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Harvard sets up $100 million reparations fund to address legacies of slavery and racism

The mailed report documents a history of slaves toiling on the campus and the university taking benefits from the slave trade and slavery industries after it was outlawed in Massachusetts in 1783, 147 years after Harvard’s founding.

The email consists a 100-page report by Harvard’s 14-member committee and the Legacy of Slavery.
The email consists a 100-page report by Harvard’s 14-member committee and the Legacy of Slavery.

Harvard University has set aside $100 million for an endowment fund and other measures to eradicate the educational, social and economic gaps that are legacies of slavery and racism. Lawrence Bacow, the university president sent an email regarding the same to all students, faculty and staff on Tuesday.

The email consists a 100-page report by Harvard’s 14-member committee and the Legacy of Slavery. The panel was chaired by Tomiko Brown-Nagin, a legal historian and constitutional law expert and dean of Harvard’s interdisciplinary Radcliffe Institute for Advanced Study. 

The report documents a history of slaves toiling on the campus and the university taking benefits from the slave trade and slavery industries after it was outlawed in Massachusetts in 1783, 147 years after Harvard’s founding. The report also records Harvard excluding black students and its scholars advocating racism.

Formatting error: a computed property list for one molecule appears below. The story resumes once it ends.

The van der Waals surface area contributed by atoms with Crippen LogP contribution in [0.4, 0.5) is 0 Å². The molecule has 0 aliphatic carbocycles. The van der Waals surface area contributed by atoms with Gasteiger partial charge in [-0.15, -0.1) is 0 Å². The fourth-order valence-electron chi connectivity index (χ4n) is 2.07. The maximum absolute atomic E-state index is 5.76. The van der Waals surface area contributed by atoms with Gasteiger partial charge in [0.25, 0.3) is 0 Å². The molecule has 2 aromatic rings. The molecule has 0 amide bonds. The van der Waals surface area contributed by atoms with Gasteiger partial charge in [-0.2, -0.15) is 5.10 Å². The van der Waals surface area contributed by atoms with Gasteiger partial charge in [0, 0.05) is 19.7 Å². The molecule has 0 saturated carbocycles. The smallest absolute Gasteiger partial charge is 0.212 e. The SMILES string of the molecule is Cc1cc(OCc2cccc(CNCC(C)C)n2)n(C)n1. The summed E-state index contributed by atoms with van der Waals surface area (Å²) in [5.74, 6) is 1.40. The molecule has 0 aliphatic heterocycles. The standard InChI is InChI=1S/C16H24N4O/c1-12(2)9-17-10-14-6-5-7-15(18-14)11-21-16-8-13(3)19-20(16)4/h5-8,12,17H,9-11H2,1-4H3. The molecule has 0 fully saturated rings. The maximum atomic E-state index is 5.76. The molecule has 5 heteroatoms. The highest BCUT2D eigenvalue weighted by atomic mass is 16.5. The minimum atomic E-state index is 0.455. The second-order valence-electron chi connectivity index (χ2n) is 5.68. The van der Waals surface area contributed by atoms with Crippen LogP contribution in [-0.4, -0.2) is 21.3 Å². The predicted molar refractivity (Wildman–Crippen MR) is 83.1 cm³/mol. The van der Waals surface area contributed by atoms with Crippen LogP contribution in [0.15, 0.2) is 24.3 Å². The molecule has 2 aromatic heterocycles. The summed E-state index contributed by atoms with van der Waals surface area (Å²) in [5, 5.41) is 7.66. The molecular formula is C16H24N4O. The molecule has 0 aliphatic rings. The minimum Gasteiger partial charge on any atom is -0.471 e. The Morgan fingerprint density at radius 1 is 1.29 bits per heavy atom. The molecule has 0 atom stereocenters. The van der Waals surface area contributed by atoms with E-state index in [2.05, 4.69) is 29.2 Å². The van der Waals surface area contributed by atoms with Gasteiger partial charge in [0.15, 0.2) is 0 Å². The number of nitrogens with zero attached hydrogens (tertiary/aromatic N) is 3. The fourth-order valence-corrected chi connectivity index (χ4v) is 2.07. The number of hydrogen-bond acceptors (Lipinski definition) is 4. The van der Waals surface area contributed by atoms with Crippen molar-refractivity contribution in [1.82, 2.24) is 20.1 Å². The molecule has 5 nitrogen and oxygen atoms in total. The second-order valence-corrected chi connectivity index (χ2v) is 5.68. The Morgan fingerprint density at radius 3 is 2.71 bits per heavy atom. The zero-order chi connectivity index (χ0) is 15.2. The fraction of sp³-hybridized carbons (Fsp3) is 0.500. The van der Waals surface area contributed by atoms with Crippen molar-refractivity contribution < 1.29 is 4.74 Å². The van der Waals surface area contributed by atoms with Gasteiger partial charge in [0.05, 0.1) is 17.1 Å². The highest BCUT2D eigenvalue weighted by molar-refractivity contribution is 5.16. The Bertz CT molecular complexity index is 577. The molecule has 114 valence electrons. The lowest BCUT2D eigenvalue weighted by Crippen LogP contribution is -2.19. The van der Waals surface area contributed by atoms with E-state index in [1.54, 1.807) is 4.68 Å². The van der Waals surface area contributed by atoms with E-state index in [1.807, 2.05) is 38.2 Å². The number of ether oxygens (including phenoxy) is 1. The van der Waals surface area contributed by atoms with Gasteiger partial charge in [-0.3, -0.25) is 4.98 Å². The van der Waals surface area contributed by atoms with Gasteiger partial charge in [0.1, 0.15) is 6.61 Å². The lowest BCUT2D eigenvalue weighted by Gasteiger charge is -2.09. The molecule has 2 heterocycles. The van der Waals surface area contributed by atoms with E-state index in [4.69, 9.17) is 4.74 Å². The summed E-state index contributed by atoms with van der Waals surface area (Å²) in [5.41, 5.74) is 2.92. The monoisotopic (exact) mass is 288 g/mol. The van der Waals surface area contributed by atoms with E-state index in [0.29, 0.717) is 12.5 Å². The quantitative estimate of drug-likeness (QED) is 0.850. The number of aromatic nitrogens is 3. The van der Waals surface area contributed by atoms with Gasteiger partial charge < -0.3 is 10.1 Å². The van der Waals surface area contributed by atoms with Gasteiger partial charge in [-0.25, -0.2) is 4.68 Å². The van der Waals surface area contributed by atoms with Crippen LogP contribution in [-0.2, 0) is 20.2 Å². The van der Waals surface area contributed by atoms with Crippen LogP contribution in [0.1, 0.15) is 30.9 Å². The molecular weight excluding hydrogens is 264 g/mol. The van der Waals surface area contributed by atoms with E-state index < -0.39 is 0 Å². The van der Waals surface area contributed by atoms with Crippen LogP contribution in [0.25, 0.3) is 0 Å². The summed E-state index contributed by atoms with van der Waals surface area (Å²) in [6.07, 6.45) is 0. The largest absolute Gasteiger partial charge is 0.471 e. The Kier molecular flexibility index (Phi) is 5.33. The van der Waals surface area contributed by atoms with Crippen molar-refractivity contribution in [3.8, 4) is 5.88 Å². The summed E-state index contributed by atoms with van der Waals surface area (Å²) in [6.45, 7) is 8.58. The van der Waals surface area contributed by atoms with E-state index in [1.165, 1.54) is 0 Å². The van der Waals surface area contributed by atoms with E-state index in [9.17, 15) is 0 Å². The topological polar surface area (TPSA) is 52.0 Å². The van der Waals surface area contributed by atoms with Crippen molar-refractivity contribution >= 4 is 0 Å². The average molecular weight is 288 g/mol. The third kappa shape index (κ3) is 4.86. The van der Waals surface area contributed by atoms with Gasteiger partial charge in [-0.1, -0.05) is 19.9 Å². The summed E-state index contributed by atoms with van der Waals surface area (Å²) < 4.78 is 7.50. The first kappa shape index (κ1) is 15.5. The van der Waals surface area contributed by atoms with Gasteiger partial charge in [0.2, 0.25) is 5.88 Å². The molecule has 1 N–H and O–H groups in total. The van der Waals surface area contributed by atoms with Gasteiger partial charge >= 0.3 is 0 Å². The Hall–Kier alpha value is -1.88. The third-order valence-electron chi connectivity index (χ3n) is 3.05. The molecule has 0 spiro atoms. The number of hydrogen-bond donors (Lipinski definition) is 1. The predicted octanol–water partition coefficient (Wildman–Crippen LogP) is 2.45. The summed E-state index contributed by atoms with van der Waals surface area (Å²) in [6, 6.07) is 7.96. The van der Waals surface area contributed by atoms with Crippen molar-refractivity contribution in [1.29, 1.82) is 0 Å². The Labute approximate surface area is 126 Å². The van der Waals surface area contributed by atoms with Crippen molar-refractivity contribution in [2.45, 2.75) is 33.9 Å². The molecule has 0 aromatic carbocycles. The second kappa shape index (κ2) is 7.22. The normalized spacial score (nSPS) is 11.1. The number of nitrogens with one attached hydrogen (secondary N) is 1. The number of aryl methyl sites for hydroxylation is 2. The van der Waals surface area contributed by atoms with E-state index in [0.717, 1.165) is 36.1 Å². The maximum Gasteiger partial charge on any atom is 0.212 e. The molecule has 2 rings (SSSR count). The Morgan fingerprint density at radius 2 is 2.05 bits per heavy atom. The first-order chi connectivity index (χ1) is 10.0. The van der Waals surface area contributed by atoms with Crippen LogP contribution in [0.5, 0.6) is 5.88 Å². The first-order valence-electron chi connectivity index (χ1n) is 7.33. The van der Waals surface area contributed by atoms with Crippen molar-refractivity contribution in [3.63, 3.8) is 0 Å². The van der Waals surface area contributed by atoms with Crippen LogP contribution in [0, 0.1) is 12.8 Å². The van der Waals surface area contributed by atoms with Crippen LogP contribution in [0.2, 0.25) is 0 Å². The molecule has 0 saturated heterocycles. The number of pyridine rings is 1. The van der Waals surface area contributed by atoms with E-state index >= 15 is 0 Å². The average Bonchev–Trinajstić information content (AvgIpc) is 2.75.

“Slavery and its legacy have been a part of American life for more than 400 years. The work of further redressing its persistent effects will require our sustained and ambitious efforts for years to come,” Bacow wrote.

The move by the university in Massachusetts comes amid a wider conversation about the impacts of centuries of slavery, discrimination and racism. Some people have called for financial or other reparations. 

In recent years, other U.S. institutions of higher learning have also created funds to address legacies of slavery. A law enacted in Virginia last year requires five public state universities to create scholarships for descendants of people enslaved by the institutions.

With inputs from Reuters.

Read Also: Cambridge University launches new pre-degree free foundation course

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